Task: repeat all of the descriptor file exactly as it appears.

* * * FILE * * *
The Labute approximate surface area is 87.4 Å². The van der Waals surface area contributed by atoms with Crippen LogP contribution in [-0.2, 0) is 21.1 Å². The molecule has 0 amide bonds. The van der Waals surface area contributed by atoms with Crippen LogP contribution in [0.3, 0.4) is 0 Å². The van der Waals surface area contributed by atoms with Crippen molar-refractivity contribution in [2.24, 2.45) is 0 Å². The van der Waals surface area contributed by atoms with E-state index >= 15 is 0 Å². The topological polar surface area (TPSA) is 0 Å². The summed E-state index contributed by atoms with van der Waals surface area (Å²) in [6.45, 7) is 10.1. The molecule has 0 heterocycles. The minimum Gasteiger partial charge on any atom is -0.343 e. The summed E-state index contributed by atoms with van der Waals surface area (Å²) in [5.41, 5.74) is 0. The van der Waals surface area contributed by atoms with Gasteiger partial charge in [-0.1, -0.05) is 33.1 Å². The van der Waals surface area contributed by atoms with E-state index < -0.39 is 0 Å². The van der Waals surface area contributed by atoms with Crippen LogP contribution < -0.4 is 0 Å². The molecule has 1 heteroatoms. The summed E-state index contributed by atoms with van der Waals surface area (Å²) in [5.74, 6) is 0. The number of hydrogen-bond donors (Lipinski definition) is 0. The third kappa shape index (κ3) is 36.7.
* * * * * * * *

The Labute approximate surface area is 87.4 Å². The van der Waals surface area contributed by atoms with Crippen LogP contribution in [-0.2, 0) is 21.1 Å². The molecule has 0 amide bonds. The van der Waals surface area contributed by atoms with Crippen LogP contribution in [0.3, 0.4) is 0 Å². The van der Waals surface area contributed by atoms with Crippen molar-refractivity contribution in [2.24, 2.45) is 0 Å². The van der Waals surface area contributed by atoms with E-state index >= 15 is 0 Å². The topological polar surface area (TPSA) is 0 Å². The summed E-state index contributed by atoms with van der Waals surface area (Å²) in [6.45, 7) is 10.1. The molecule has 0 heterocycles. The minimum Gasteiger partial charge on any atom is -0.343 e. The summed E-state index contributed by atoms with van der Waals surface area (Å²) in [5.41, 5.74) is 0. The van der Waals surface area contributed by atoms with Gasteiger partial charge in [-0.1, -0.05) is 33.1 Å². The van der Waals surface area contributed by atoms with E-state index < -0.39 is 0 Å². The van der Waals surface area contributed by atoms with Crippen LogP contribution < -0.4 is 0 Å². The molecule has 1 heteroatoms. The summed E-state index contributed by atoms with van der Waals surface area (Å²) in [5.74, 6) is 0. The number of hydrogen-bond donors (Lipinski definition) is 0. The third kappa shape index (κ3) is 36.7.